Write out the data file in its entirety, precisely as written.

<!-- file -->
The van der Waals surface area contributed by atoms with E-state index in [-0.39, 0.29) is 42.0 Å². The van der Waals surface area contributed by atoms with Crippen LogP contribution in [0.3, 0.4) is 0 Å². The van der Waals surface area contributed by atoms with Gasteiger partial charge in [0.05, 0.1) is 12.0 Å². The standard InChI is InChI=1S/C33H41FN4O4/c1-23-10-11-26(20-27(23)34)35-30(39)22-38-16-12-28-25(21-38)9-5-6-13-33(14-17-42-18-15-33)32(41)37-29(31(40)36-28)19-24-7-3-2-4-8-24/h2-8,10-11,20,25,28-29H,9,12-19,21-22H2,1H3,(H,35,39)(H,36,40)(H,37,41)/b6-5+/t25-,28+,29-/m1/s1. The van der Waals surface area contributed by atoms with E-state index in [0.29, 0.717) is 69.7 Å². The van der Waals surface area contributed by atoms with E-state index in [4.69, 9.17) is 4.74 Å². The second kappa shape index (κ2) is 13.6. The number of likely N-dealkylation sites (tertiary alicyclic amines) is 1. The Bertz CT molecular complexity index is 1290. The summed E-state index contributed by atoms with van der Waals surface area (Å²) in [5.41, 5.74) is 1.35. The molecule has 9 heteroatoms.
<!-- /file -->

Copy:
The van der Waals surface area contributed by atoms with E-state index in [-0.39, 0.29) is 42.0 Å². The van der Waals surface area contributed by atoms with Crippen LogP contribution in [0.3, 0.4) is 0 Å². The van der Waals surface area contributed by atoms with Gasteiger partial charge in [0.05, 0.1) is 12.0 Å². The standard InChI is InChI=1S/C33H41FN4O4/c1-23-10-11-26(20-27(23)34)35-30(39)22-38-16-12-28-25(21-38)9-5-6-13-33(14-17-42-18-15-33)32(41)37-29(31(40)36-28)19-24-7-3-2-4-8-24/h2-8,10-11,20,25,28-29H,9,12-19,21-22H2,1H3,(H,35,39)(H,36,40)(H,37,41)/b6-5+/t25-,28+,29-/m1/s1. The van der Waals surface area contributed by atoms with E-state index in [0.29, 0.717) is 69.7 Å². The van der Waals surface area contributed by atoms with E-state index in [4.69, 9.17) is 4.74 Å². The second kappa shape index (κ2) is 13.6. The number of likely N-dealkylation sites (tertiary alicyclic amines) is 1. The Bertz CT molecular complexity index is 1290. The summed E-state index contributed by atoms with van der Waals surface area (Å²) in [5.41, 5.74) is 1.35. The molecule has 9 heteroatoms.